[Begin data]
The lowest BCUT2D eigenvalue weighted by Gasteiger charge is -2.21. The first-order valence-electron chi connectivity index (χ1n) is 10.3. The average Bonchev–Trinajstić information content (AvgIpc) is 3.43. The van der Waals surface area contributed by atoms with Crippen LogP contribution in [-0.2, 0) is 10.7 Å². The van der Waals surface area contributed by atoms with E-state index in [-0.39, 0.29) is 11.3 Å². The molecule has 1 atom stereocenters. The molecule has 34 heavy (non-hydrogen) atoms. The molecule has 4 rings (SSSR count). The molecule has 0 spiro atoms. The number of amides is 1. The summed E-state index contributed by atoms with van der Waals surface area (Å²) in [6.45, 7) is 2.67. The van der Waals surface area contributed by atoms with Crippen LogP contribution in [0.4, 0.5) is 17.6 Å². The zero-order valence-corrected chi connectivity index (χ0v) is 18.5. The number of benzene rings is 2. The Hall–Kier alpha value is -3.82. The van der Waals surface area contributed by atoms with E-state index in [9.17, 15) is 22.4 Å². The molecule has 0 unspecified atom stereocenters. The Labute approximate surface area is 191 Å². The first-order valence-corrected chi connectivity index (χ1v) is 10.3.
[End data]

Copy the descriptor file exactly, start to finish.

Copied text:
The lowest BCUT2D eigenvalue weighted by Gasteiger charge is -2.21. The first-order valence-electron chi connectivity index (χ1n) is 10.3. The average Bonchev–Trinajstić information content (AvgIpc) is 3.43. The van der Waals surface area contributed by atoms with Crippen LogP contribution in [-0.2, 0) is 10.7 Å². The van der Waals surface area contributed by atoms with E-state index in [-0.39, 0.29) is 11.3 Å². The molecule has 1 atom stereocenters. The molecule has 34 heavy (non-hydrogen) atoms. The molecule has 4 rings (SSSR count). The molecule has 0 spiro atoms. The number of amides is 1. The summed E-state index contributed by atoms with van der Waals surface area (Å²) in [6.45, 7) is 2.67. The van der Waals surface area contributed by atoms with Crippen LogP contribution in [0.4, 0.5) is 17.6 Å². The zero-order valence-corrected chi connectivity index (χ0v) is 18.5. The number of benzene rings is 2. The Hall–Kier alpha value is -3.82. The van der Waals surface area contributed by atoms with E-state index in [9.17, 15) is 22.4 Å². The molecule has 0 unspecified atom stereocenters. The Labute approximate surface area is 191 Å². The first-order valence-corrected chi connectivity index (χ1v) is 10.3.